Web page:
NASA's innovative high-performance computing technology, cutting-edge simulations, and high-fidelity modeling capabilities will be featured at the International Conference of High Performance Computing, Networking and Storage (SC05) in Seattle's Washington State Convention and Trade Center, Nov. 12-18, 2005.
This year's conference, themed "Gateway to Discovery," will bring together representatives from scores of technical communities to exchange ideas, share recent successes, and plan for future supercomputing endeavors.
"At SC05, we will feature some major high-fidelity modeling and simulations being done on the national leadership-class system, Columbia. Since the system (a 10,240-processor SGI Altix supercomputer) began production computing in June 2004, it has seen a wide variety of exciting applications including shuttle on-orbit support, hurricane modeling, and next-generation space vehicle design," said Dr. Walter Brooks, chief of the Advanced Supercomputing Division at NASA Ames Research Center in California's Silicon Valley, where Columbia is located.
"As the main computational resource for the entire agency, Columbia has attained science results not previously possible, including near-real-time simulation and modeling analysis of shuttle damage and risk assessment during the recent STS-114 Discovery mission," added Brooks.
This year, NASA's demonstrations and presentations, featured in a 1,600-square-foot exhibit, highlight research in each of the agency's four mission directorates -- science, aeronautics research, exploration systems and space operations -- in addition to the NASA Engineering and Safety Center. NASA scientists also will participate in a variety of panel discussions and technical paper presentations.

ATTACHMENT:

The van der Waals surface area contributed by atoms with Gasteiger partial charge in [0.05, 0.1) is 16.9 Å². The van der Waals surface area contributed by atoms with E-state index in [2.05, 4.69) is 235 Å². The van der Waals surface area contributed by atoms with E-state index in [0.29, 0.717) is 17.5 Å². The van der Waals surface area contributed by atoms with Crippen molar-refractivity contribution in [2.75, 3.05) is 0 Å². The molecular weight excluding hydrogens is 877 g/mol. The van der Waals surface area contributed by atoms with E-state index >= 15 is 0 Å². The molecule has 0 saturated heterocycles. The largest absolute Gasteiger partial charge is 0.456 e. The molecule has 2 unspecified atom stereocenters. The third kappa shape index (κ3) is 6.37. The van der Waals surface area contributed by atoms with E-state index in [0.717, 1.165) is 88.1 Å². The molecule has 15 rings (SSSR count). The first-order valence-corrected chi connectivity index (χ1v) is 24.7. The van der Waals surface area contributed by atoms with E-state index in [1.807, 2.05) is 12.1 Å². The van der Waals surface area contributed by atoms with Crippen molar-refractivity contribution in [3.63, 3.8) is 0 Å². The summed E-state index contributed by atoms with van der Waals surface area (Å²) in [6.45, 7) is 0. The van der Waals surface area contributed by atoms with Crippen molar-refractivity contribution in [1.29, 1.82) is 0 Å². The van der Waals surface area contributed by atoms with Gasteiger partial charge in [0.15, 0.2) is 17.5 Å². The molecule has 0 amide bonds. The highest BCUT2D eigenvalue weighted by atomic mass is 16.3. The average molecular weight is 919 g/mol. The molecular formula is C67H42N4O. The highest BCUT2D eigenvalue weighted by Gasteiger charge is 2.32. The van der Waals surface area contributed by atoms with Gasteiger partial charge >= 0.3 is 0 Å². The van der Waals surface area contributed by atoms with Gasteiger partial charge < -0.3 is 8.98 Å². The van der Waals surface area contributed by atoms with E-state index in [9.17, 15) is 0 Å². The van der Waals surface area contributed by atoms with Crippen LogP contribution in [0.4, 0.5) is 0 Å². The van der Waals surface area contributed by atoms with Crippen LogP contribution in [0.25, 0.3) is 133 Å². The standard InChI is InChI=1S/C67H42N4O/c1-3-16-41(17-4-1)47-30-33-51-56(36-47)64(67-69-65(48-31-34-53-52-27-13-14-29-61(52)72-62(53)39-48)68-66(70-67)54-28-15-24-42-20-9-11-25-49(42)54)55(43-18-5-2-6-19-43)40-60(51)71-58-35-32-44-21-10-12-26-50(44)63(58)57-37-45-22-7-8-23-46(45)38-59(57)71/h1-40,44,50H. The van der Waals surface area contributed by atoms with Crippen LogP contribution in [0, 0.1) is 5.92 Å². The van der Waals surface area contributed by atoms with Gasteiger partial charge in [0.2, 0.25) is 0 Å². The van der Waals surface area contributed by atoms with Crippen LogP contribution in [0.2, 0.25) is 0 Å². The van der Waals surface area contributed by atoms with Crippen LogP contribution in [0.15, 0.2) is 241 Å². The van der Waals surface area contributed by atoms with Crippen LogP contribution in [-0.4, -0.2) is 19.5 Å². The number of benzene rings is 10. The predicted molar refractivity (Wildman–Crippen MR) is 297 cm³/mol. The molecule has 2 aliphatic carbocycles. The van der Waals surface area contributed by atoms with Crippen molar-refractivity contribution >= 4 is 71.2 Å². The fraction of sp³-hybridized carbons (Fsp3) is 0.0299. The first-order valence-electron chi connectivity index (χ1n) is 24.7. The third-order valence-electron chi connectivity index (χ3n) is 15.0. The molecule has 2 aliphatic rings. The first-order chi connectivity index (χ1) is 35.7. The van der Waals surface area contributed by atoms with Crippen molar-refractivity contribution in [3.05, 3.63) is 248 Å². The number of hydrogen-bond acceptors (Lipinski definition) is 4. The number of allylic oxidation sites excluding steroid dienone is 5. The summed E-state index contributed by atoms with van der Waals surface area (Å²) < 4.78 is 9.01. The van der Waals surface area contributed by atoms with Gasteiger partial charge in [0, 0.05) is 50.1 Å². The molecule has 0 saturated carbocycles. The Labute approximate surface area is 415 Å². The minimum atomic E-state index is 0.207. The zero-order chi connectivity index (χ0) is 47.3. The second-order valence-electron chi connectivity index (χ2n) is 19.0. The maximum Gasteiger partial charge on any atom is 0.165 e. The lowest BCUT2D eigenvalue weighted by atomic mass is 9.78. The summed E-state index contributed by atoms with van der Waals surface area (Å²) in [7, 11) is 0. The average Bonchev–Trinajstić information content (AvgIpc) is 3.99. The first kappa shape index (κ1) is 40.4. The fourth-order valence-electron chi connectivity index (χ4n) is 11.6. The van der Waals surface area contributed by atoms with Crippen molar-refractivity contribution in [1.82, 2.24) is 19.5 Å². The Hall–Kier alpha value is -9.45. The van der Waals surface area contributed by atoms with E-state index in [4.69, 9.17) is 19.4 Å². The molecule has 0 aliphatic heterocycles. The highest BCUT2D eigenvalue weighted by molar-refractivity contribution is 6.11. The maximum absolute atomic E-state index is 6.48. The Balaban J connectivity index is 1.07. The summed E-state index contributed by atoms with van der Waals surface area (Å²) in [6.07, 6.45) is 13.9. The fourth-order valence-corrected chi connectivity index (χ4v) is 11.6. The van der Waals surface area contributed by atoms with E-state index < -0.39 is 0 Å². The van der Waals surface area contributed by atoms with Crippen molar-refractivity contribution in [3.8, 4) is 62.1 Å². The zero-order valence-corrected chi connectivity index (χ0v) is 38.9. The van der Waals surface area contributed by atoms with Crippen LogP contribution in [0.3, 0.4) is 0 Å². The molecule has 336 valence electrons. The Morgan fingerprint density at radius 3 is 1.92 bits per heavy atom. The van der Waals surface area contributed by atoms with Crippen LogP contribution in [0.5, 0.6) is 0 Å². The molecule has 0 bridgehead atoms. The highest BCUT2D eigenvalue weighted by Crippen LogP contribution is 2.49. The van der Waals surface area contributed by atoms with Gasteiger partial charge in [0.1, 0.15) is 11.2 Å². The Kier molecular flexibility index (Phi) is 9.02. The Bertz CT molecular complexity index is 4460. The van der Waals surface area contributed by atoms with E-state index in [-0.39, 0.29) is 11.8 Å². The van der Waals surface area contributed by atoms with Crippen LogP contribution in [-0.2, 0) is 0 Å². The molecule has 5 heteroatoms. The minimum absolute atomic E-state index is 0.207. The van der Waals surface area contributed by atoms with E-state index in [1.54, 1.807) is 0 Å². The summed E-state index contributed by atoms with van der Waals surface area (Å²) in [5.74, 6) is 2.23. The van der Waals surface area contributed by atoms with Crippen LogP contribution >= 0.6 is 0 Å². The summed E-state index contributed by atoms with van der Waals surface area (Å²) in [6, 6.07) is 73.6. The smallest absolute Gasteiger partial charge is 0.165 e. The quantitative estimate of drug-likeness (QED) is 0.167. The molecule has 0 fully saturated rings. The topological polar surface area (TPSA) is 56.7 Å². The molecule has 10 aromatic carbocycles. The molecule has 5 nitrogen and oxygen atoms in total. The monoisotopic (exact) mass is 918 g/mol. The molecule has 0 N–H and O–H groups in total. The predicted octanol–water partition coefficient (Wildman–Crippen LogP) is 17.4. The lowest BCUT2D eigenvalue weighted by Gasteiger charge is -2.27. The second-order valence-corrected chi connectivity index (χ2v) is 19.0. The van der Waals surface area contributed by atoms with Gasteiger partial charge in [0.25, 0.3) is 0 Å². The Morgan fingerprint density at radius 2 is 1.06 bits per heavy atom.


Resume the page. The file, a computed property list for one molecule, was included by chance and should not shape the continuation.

Visitors to the NASA booth at SC05 can learn about research being conducted at five of the NASA field centers: Ames Research Center, Goddard Space Flight Center, Glenn Research Center, Langley Research Center and the Jet Propulsion Laboratory. Exhibits include global atmospheric modeling showing how scientists are studying ways to enable real-time prediction of Atlantic tropical cyclones and other meteorological events using Goddard Earth Observing System models. Using data provided by the National Oceanic and Atmospheric Administration's National Centers for Environmental Prediction and executed on the Columbia supercomputer four times daily, the research has provided critical real-time guidance to forecasters through major events, including hurricanes Katrina and Rita.
Visitors also can learn how the combination of experimental testing in wind tunnels and computational methods using NASA's supercomputers has led to the development of some major engineering analysis tools to quickly assess the viability of the space shuttle's heat shield survival during re-entry into the Earth's atmosphere, thereby enhancing the shuttle's safe return. Visitors also can see a space shuttle wind tunnel model used to conduct this research and some of the shuttle's thermal protection tiles.
Another NASA highlight at the conference is a high-end application based on atomic-scale simulations performed on the Columbia supercomputer. NASA developed a computational method to guide the optimal design of solid-state nanopore devices (nanopores are tiny, nanometer-sized holes in biological or artificial membranes that allow DNA to pass) with the capability of ultra-rapid DNA sequencing. This application is vital to many of NASA's missions, including the monitoring of astronaut health during space missions; detection and identification of extraterrestrial organisms; and studying the underlying genetic mechanisms of various diseases.
SC05 is sponsored by the Association for Computing Machinery and by the Institute of Electrical and Electronics Engineers.
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